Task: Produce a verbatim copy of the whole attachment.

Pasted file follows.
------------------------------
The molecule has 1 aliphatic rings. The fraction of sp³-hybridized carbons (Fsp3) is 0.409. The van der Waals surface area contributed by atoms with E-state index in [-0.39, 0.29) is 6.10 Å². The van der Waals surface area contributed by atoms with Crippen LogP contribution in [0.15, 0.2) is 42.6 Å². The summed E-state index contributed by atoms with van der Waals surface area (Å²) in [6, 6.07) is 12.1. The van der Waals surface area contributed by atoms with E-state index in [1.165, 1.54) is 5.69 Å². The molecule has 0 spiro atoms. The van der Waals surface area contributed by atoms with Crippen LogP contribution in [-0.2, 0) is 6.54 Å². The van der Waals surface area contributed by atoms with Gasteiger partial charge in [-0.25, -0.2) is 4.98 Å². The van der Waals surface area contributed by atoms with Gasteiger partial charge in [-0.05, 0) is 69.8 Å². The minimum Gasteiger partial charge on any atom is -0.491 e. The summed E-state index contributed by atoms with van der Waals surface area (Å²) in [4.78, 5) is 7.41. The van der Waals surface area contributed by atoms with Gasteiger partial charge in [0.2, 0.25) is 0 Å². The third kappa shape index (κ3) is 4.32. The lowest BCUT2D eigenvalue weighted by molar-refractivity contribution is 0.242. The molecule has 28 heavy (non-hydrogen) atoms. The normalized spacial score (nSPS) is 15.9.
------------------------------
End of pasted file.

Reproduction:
The molecule has 1 aliphatic rings. The fraction of sp³-hybridized carbons (Fsp3) is 0.409. The van der Waals surface area contributed by atoms with E-state index in [-0.39, 0.29) is 6.10 Å². The van der Waals surface area contributed by atoms with Crippen LogP contribution in [0.15, 0.2) is 42.6 Å². The summed E-state index contributed by atoms with van der Waals surface area (Å²) in [6, 6.07) is 12.1. The van der Waals surface area contributed by atoms with E-state index in [1.165, 1.54) is 5.69 Å². The molecule has 0 spiro atoms. The van der Waals surface area contributed by atoms with Crippen LogP contribution in [-0.2, 0) is 6.54 Å². The van der Waals surface area contributed by atoms with Gasteiger partial charge in [-0.25, -0.2) is 4.98 Å². The van der Waals surface area contributed by atoms with Gasteiger partial charge in [-0.05, 0) is 69.8 Å². The minimum Gasteiger partial charge on any atom is -0.491 e. The summed E-state index contributed by atoms with van der Waals surface area (Å²) in [4.78, 5) is 7.41. The van der Waals surface area contributed by atoms with Gasteiger partial charge in [0.2, 0.25) is 0 Å². The third kappa shape index (κ3) is 4.32. The lowest BCUT2D eigenvalue weighted by molar-refractivity contribution is 0.242. The molecule has 28 heavy (non-hydrogen) atoms. The normalized spacial score (nSPS) is 15.9.